South Dakota Aircraft to Flyover Super Bowl
When Super Bowl LV is finally about ready to kick off after two weeks of hype there will be a South Dakota connection soaring by.
A B-1B Lancer bomber from Ellsworth Air Force Base near Rapid City will be part of the traditional fly over prior to kickoff in Tampa.
Two other large bomber jets will also be joining the flyover. A B-52 Stratofortress from Minot Air Force Base in North Dakota and a B-2 Spirit from Whiteman Air Force Base in Missouri will accompany the South Dakota based plane.
Military history nerds, like me, will notice that the three bombers come from various eras of the Cold War.
The B-52 is the oldest of the three bombers. It first flew in the Air Force in 1954, when Dwight Eisenhauer was in his first term as president. It is also the longest serving aircraft in the history of the Air Force. Initially designed to drop nuclear bombs on the Soviet Union at high altitudes, its purpose veered to fly lower level missions. It holds the record for the longest flight time for a mission, 35 hours, when B-52's took off from Barksdale AFB in Louisiana and hit targets in Iraq during the Gulf War in 1991.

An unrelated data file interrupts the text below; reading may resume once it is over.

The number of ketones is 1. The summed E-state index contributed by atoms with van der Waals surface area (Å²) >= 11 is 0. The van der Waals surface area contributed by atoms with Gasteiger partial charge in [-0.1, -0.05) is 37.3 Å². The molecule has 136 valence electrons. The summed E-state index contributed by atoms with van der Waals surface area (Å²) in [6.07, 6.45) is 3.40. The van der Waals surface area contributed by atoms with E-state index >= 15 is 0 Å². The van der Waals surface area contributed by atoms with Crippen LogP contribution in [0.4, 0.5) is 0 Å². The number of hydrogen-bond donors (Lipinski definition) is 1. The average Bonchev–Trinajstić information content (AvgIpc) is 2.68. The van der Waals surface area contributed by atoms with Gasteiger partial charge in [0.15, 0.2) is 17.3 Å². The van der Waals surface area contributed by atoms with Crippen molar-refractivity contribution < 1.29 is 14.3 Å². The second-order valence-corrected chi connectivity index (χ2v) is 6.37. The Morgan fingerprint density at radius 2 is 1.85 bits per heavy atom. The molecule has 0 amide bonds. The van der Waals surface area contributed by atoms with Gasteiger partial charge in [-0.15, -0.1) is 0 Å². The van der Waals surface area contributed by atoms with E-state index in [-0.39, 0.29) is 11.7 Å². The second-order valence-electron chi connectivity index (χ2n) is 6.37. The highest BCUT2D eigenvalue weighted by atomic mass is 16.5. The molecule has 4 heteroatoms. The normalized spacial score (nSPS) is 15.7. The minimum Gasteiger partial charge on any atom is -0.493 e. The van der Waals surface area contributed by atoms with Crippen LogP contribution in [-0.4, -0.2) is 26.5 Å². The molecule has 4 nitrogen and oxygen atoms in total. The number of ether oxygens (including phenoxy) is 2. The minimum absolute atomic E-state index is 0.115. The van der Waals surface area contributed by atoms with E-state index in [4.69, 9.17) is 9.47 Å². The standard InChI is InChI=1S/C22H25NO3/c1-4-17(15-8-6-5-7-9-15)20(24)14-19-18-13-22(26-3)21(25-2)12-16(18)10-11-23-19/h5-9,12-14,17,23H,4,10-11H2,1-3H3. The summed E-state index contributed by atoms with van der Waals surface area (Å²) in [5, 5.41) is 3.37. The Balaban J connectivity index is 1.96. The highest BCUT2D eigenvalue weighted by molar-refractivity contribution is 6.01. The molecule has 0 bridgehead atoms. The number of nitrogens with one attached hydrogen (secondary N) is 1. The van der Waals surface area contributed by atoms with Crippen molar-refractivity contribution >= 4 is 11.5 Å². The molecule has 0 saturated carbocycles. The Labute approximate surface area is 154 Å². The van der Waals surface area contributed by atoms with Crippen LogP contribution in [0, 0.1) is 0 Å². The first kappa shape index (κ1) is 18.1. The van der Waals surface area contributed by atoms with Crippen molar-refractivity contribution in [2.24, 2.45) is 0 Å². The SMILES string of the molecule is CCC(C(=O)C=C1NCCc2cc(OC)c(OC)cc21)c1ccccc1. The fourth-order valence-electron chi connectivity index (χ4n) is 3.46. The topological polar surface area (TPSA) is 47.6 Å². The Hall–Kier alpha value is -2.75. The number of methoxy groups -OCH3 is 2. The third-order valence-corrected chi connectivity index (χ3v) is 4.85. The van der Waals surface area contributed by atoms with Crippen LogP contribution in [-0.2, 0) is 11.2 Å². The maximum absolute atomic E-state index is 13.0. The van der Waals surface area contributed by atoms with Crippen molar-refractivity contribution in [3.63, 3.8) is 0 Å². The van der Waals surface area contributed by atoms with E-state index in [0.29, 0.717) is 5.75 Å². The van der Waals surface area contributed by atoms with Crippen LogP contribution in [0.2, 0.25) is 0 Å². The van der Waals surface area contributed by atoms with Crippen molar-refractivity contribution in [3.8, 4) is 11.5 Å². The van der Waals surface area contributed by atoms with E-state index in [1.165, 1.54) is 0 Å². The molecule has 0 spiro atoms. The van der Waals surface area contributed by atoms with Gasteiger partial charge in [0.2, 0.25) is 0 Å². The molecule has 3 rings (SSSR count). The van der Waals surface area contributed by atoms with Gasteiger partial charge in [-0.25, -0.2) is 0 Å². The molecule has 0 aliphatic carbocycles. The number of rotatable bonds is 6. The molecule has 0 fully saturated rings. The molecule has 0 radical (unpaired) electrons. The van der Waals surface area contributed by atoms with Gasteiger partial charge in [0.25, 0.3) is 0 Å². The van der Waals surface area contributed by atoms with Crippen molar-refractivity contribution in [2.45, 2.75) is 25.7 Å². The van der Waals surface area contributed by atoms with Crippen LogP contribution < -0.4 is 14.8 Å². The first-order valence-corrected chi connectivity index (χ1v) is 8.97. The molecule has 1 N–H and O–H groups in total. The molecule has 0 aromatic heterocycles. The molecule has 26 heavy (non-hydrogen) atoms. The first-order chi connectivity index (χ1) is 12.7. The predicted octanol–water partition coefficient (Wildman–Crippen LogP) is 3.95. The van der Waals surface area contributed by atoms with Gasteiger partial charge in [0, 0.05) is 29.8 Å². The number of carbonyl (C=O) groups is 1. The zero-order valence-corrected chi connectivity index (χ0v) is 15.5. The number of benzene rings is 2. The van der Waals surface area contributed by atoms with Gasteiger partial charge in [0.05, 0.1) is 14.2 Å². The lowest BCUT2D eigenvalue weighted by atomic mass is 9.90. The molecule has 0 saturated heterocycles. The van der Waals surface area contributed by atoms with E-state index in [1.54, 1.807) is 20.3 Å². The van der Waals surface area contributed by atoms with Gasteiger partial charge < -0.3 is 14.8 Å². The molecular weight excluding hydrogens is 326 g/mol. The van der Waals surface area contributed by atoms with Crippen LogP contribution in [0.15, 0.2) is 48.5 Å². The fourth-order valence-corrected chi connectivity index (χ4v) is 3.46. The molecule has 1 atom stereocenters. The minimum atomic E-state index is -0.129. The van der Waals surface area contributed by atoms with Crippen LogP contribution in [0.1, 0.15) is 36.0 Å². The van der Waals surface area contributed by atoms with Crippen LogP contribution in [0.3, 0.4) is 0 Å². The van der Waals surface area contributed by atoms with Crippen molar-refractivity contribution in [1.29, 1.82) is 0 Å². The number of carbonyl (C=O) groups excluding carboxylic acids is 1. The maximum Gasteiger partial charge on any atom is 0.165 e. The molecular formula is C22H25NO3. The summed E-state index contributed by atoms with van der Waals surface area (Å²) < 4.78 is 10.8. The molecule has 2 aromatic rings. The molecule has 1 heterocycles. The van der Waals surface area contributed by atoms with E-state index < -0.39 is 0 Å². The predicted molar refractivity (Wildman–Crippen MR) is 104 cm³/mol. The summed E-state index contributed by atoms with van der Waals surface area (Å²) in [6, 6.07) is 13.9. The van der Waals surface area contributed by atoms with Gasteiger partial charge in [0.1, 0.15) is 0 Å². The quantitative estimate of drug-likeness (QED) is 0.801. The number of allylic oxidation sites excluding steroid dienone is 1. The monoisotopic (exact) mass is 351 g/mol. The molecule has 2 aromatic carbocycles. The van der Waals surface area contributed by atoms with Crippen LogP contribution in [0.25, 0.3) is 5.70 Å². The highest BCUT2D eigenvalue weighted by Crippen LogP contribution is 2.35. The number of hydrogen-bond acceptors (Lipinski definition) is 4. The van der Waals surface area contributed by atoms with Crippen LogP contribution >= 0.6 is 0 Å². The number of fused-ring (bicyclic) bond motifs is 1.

The B-1, which looks very modern, started development in the late 1960's. I can drop a lot of bombs, like the B-52, but is way faster and capable of supersonic speeds of up to MACH 1.25 or 951.5 mph. President Jimmy Carter canceled the B-1 program but it was resurrected by President Ronald Reagan and the sleek bomber is still in service today.
Meanwhile the B-2, which was in development as the B-1 was ready to roll out, was part of the reason President Carter wanted to ditch the latter. While slower than even the B-52, the B-2 is a stealth aircraft which uses a combination of angles in the fuselage, small cross section, and radar absorbing materials to be nearly impossible to detect on radar.
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